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Remembering Belmont park

Belmont Park was magic. From the moment you walked through the front gate, you were hooked and reeled right in, your senses assaulted by the whirling rides, yummy odours, screams of the roller-coaster riders and the loud, unsettling cackle of the park's unofficial mascot: the Laughing Lady.

BRAM EISENTHAL, Special to The Gazette

Published: Saturday, October 11 2008

People still remember her today, 25 years after the Cartierville amusement park called it a day. The 1.52-metre papier-mâché figure of a fat, dark-haired, garishly made-up lady - "la grosse femme" - laughed eerily on a recorded soundtrack for 50 years. Moved from place to place around the midway, often found just outside the Magic Carpet ride, the Laughing Lady, or Laughing Sal, looked a lot like your crazed Aunt Sybil.

I remember great rides - though I admit I was always too scared to embark on a death-defying journey on the Cyclone, which until 1946 was the world's tallest and fastest wooden roller coaster, sending riders in open cars hurtling over the tracks at more than 100 kilometres per hour.

You could ride through a terrific Haunted House, once known as Laff in the Dark, where your car veered back and forth on a track in darkness and you were confronted at intervals by goosebumps-raising props and memorable characters like the giant Tiki Gods and the Shiverin' Indian. Or walk through the Magic Carpet on switch-boards that blew air up your pant legs, then through a tilted, dizzying kitchen and exit by way of an unexpected roller slide (the "magic carpet"). There was also the Whip, a reference to how your insides churned into whipped cream every time you rounded a corner; and the Wild Mouse, where you died a little, inside anyways, every time your tiny car took a turn on narrow tracks situated high enough in the air to matter.

Summer 1980: Belmont Park boss Paul Pappas (left) with clowns Nestor and Patof, flanking master of ceremonies Jean Simon.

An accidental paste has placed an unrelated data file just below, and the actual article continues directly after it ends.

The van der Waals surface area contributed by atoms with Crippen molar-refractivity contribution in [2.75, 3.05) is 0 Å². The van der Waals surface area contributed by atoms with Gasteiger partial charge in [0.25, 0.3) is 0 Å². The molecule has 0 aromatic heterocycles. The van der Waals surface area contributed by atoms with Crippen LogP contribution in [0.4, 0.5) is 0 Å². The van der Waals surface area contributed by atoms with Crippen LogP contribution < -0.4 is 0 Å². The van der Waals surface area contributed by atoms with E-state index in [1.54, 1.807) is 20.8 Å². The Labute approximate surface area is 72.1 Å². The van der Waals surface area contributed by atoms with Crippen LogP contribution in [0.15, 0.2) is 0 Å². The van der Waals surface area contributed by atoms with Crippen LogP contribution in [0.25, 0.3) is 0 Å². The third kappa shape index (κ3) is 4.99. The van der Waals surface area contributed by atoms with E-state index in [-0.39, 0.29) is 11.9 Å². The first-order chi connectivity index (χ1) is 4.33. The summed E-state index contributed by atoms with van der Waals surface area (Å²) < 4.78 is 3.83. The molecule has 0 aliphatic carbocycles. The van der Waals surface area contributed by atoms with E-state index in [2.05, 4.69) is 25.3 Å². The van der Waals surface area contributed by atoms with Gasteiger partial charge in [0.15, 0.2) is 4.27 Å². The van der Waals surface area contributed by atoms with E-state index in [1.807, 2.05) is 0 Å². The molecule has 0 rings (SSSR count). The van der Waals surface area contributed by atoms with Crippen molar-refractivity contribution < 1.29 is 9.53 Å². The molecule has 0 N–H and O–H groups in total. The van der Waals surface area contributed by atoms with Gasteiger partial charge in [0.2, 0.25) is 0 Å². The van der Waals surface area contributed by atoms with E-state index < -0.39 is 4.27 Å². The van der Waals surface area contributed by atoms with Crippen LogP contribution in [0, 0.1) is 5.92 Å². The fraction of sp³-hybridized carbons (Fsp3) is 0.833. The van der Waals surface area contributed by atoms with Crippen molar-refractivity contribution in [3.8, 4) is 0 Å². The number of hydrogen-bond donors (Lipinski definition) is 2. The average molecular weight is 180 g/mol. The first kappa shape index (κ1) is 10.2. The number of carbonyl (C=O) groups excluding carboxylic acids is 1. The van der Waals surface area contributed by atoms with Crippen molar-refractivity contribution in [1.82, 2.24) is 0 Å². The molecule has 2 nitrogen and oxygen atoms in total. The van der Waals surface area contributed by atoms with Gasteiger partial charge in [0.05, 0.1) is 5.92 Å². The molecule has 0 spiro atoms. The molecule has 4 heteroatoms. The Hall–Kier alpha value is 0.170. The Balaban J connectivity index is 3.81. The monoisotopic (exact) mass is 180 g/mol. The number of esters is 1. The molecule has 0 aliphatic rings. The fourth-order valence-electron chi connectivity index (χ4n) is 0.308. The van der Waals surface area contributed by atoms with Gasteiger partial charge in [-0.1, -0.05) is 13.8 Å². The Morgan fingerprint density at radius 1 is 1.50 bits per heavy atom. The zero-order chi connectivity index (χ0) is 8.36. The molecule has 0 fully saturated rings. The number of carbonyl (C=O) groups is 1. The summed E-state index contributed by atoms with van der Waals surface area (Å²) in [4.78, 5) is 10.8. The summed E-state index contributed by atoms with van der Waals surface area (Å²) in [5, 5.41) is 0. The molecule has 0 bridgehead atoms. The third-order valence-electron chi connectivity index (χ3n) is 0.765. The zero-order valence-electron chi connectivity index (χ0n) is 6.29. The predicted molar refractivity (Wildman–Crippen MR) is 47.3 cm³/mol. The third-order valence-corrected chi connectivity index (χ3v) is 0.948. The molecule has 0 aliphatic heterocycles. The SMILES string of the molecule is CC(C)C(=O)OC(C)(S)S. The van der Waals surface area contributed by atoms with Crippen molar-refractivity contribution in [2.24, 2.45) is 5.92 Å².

Summer 1980: Belmont Park boss Paul Pappas (left) with clowns Nestor and Patof, flanking master of ceremonies Jean Simon.

COURTESY OF PAUL PAPPAS

Then there were the games: I never could solve the mystery of the Milk Bottles. A strongman stand compelled you to swing a hammer to send a weight to the top of a pole and ring the bell and the cutest girls appeared around that one, I noticed. The nearby casse-croûtes made great burgers, hot dogs, fries, pizza and the wickedest candy apples and cotton candy imaginable - although I learned fairly young that eating hot dogs and then rushing onto the Whip was not a good idea, at least not if you wanted to attract the cutest girls.

During the 1930s, '40s and '50s, circus entrepreneurs like Pete Kortes mounted "freak" sideshows of hirsute ladies, armless wonders and assorted others; and stunt performers like the human cannonballs, the world-famous Zacchini brothers, made appearances here. (In 1955, on discount days, the price of admission to the park was a dime for adults and a nickel for kids; by the late 1950s, 800,000 people visited annually.)

Belmont Park was our Coney Island. Built in 1923 and a popular family destination for 60 years, it was struck down by the wrecking ball not long after it closed on Oct. 13, 1983. For me, the view from the Lachapelle Bridge, connecting Montreal Island to Chomedey, still provokes a gush of nostalgia but it has changed: Today, condos perch on the bank of the Rivière des Prairies.

There has been just one book written on Belmont Park, Les Saisons du Parc Belmont (Les Editions Libre Expression, 2005), by Montreal author Steve Proulx who in 1998 watched a movie in which Geneviève Brouillette played a bearded lady appearing at Belmont Park. "I wondered if it really existed, with this 'tent of creatures' shown in the film. Then I discussed Belmont Park with people older than me and I became fascinated by it - and how it still exists in the minds of so many persons. I wanted to document these memories about this lost place before they disappear completely."

Belmont Park was magic. From the moment you walked through the front gate, you were hooked and reeled right in, your senses assaulted by the whirling rides, yummy odours, screams of the roller-coaster riders and the loud, unsettling cackle of the park's unofficial mascot: the Laughing Lady.

BRAM EISENTHAL, Special to The Gazette

Published: Saturday, October 11 2008

Proulx was born in 1977 and never had the chance to see the place himself. "It is most strange," he confided. "Even though I never went there, after doing all the research for the book and having all the facts and details, down to a map of the site, engraved on my mind, I feel like I was there many times."

Those of us who were there, however, will never forget it.

"I was a Gazette newspaper boy in Montreal in 1957," Toronto writer Bob Carswell told me. "As a youngster, my earnings from that job often financed my trips to Belmont Park, though I am guessing my first visit there was in 1949 with my parents. I also worked there one summer as the kid who set up the two Coke bottles that people threw baseballs at in order to win a prize. I remember the laughing fat lady near the entrance and, for the older crowds, the dance hall at the far end, right next to the river.